plane engine and freeways

Another week, another turn of the crank.  I’m outbound, and more so than usual, going from ferries to flights to freeways for a busy week in California.

Non-stop motion seems to be the way of things, though, at least for the moment – our family made our intra-island move to our long-term home here on the 1st, started school 48 hours later, and then piled into a small flotilla of boats for an all-school trip to Orcas and San Juan.

“All-school” was 9 kids.  And ‘field trip’ was 3 days of camping, cooking and curriculum.  Marine Studies are a core theme for the semester; we started one day assembling a whale skeleton in The Whale Museum, and ended by spotting a humpback whale surface at sunset.  Bit of luck with that last bit, sure, but what mattered to me was seeing firsthand how these teachers really can work a one-room-schoolhouse class, tailoring the instruction and the work across such a range of ability.  That part was all skill.

The marine studies continued over the weekend (in my absence, alas) as the school gathered by the county dock for a seine.  I watched vicariously through video and pics from Azure – Em got lucky and found a sculpin, which was neat, albeit not so pretty in person as on Ballast Point bottles.

* * *

And now it’s Tuesday afternoon.  Which means my kids must be in the water, again, earning their PE credits sailing and kayaking.

I’m on an Amtrak.  Peeling slowly out of Union Station, and accelerating south, past graffiti walls and empty aqueducts.  Used to really like staring at this stuff out the car window, when I was a kid.

Still do.

Non-stop motion!

amtrak departing union station, la


sunset on waldron

Once people hear where, the next question so often is, “Why?

I try to answer, but sense that I never do a particularly great job of it.

There is an answer, obviously, but it’s a jumbled mix of signals from head, heart, and gut.  A need adventure in one sense, a want for an anchoring in another; it’s a litany of little desires, or maybe it’s about big bold change.  Any sincere response wades out of casual-conversation territory pretty fast.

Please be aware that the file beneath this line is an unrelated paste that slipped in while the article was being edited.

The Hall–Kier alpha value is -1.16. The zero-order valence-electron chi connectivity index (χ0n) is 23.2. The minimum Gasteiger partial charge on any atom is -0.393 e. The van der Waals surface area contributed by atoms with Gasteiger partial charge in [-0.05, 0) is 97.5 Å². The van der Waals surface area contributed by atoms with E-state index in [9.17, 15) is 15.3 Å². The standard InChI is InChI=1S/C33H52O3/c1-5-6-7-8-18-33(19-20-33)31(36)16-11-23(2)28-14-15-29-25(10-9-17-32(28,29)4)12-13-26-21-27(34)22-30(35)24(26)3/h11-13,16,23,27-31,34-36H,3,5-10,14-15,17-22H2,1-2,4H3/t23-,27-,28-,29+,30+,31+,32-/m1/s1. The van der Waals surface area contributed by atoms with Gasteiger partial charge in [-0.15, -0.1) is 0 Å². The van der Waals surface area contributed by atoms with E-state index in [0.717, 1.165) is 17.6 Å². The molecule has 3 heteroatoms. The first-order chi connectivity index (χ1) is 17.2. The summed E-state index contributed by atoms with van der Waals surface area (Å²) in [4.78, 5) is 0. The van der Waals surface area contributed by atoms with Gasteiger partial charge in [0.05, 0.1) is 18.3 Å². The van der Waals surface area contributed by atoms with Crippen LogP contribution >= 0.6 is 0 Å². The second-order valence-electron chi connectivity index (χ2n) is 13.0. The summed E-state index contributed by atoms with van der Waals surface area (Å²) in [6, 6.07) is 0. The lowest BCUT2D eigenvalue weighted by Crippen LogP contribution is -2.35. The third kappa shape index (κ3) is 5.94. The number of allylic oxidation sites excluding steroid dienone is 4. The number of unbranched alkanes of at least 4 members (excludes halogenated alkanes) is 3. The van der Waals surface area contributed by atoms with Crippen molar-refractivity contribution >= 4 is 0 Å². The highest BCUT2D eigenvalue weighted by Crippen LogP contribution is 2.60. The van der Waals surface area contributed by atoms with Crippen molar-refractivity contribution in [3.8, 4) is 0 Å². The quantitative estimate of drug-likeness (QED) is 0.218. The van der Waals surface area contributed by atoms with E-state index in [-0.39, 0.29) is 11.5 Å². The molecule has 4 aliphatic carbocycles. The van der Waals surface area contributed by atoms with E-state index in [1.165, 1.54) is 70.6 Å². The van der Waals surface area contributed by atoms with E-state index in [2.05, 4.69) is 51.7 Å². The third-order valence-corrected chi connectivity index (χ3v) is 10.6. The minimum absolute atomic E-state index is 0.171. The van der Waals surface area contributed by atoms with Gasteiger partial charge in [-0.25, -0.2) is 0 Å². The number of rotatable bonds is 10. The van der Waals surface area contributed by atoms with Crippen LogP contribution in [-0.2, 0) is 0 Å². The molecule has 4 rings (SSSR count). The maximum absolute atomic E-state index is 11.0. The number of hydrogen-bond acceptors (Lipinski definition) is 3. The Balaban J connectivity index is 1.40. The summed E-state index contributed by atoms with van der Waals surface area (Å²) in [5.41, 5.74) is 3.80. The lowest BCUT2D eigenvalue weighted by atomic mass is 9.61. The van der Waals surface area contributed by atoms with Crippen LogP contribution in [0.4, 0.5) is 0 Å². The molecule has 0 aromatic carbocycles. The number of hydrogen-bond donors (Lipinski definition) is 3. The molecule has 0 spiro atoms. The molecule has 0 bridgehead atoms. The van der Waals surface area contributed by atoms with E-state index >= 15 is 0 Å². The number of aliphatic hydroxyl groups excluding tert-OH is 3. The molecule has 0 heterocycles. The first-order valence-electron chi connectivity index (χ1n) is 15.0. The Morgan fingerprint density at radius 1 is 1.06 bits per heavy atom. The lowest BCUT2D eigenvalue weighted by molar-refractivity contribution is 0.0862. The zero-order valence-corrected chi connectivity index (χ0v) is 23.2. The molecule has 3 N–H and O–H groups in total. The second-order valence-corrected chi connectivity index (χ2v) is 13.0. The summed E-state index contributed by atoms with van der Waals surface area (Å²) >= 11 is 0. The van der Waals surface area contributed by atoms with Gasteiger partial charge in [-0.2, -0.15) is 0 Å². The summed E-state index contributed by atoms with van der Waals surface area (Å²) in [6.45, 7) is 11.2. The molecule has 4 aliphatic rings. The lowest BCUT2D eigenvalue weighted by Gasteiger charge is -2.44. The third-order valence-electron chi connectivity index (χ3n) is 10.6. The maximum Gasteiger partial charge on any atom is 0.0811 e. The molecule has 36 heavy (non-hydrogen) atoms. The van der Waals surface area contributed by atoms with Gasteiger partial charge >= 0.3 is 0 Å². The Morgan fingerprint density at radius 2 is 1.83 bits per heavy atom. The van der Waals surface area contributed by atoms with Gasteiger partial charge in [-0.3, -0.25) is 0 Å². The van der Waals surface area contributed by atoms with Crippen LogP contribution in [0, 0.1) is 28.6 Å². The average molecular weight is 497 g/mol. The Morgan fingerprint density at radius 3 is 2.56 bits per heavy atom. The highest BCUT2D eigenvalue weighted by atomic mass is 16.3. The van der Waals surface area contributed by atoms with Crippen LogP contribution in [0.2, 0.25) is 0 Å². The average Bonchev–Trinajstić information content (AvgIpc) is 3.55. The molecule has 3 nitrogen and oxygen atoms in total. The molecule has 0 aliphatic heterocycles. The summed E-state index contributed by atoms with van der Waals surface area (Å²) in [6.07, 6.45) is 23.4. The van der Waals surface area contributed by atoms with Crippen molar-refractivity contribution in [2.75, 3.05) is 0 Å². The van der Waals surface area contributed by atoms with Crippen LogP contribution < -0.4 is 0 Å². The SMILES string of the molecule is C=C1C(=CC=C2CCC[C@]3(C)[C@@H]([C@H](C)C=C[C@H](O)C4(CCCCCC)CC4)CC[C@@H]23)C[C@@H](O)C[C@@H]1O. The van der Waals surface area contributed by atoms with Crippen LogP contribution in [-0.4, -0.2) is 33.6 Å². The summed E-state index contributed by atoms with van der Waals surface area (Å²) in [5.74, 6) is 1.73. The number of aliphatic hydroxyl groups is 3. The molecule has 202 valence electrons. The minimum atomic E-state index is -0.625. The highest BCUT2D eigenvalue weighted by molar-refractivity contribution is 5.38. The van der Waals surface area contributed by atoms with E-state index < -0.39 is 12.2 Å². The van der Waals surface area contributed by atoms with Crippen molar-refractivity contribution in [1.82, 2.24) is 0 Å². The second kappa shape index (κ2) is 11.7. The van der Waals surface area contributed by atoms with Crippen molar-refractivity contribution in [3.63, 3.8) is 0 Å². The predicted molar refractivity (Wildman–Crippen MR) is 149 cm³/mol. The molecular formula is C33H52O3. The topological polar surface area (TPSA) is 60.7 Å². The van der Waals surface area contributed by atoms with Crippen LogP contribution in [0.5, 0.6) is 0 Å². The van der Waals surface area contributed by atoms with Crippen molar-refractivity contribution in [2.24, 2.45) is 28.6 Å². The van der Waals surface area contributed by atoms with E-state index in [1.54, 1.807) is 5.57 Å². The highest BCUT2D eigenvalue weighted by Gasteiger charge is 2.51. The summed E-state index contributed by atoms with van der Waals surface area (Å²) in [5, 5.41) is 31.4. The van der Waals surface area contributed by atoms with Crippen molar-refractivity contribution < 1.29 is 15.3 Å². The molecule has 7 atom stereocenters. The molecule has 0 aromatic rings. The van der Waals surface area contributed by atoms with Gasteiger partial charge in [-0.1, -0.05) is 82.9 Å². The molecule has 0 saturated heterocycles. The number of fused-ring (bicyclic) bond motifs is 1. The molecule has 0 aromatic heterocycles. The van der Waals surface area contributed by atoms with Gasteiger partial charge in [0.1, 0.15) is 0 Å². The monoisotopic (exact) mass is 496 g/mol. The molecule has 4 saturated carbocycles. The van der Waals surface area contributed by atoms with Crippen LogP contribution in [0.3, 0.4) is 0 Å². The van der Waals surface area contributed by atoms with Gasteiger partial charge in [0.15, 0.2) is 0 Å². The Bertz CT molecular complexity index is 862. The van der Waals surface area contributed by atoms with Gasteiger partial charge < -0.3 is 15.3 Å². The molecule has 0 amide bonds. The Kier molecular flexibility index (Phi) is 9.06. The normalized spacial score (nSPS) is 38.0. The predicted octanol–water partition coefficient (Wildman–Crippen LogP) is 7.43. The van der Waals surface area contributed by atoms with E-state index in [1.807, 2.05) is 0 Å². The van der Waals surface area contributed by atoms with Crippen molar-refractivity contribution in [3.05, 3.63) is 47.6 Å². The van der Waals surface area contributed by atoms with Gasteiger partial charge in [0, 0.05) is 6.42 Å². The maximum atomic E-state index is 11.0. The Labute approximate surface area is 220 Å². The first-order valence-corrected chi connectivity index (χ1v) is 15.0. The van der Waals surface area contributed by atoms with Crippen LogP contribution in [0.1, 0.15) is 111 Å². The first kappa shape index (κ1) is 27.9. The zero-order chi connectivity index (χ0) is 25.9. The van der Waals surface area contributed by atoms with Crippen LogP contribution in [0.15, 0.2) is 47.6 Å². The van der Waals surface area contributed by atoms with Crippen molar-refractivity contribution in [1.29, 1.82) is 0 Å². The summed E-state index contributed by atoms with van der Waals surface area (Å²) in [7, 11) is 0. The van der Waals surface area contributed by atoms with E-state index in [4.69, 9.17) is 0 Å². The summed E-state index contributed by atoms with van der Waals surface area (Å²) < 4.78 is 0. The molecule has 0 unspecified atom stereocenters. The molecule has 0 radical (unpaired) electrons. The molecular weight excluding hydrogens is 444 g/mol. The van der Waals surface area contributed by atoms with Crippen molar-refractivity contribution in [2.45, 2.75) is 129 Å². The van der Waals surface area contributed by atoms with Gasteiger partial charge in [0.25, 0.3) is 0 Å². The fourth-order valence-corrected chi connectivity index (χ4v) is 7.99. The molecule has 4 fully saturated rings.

But fundamentally it’s for the kids.  Since kindergarten, Em has said that she wanted to go to school on the island.  “Yes, wouldn’t that be nice, we’ll do that someday, the whole family”, we’d say, and next thing you know, the kid is suddenly a fifth-grader.

Some windows don’t stay open forever…

As for Tamsin, she’s the more change-averse.  Prefers to maintain a well-defended comfort zone.  Was happy enough talking about the potential move to here, just so long as it didn’t necessitate a move from where she was.

When we arrived a few weeks back, she refused to touch her bike.  Too hard, she’d say, too many rocks, too scary.  But Azure cajoled her, under protest each time, into some short but ever-increasing cycling forays.

And then: belief.  Like with so many other things, Tamsin flipped polarity from her amplified self-doubt to a stubborn self-confidence.  Meanwhile I’m back in Seattle, doing a quick 2 day turn at MSFT, settling into a notably empty house, and Azure texts me a pic.

It’s Tam.  Who’s now apparently refused to even get into the car after a late dinner with friends, instead insistent on leading the way by bike, furiously pedaling home through woods and dirt and darkness.

Why did we move here?

Because this:



Begin Again

It’s been a long time since I blogged.  A decade-plus in which even the word “blog” seemingly went bankrupt, losing the pre-Facebook relevance and riches it so confidently owned, back in the Noughties.  It’s 2015, now, a punchy, Lomo-filtered landscape where thought and expression require just a press of a ‘Like’, maybe 140-characters at most, and it’s all so much simpler and easier, now…

And yet.

I think I miss it.  The writing.  The regular rhythm.  The blogging.

Plus, I have time, now.  And not just any old time, but the longest-lasting, heaviest-duty, most second-stretching kind of Time they make, namely, commute time.

When I blogged Emmie’s first days, we were living in England, and I ran a grueling 90-minute daily commute from Cambridge to London.  Boredom became the mother of creation, for a bit.  And this time the commute is longer:  Seattle to the San Juan Islands, and one of the more remote ones, at that.

It’s a two hour drive, an hour+ on a ferry, then 30 minutes on a 26’ SeaSport, just to get to the county dock.  Of course, it goes the other way ‘round, sometimes, all direction-dependent, you-see, but the long and the short is that there’s now suddenly lots of time; time enough to think, and time enough to write.

I hope.

Let’s see.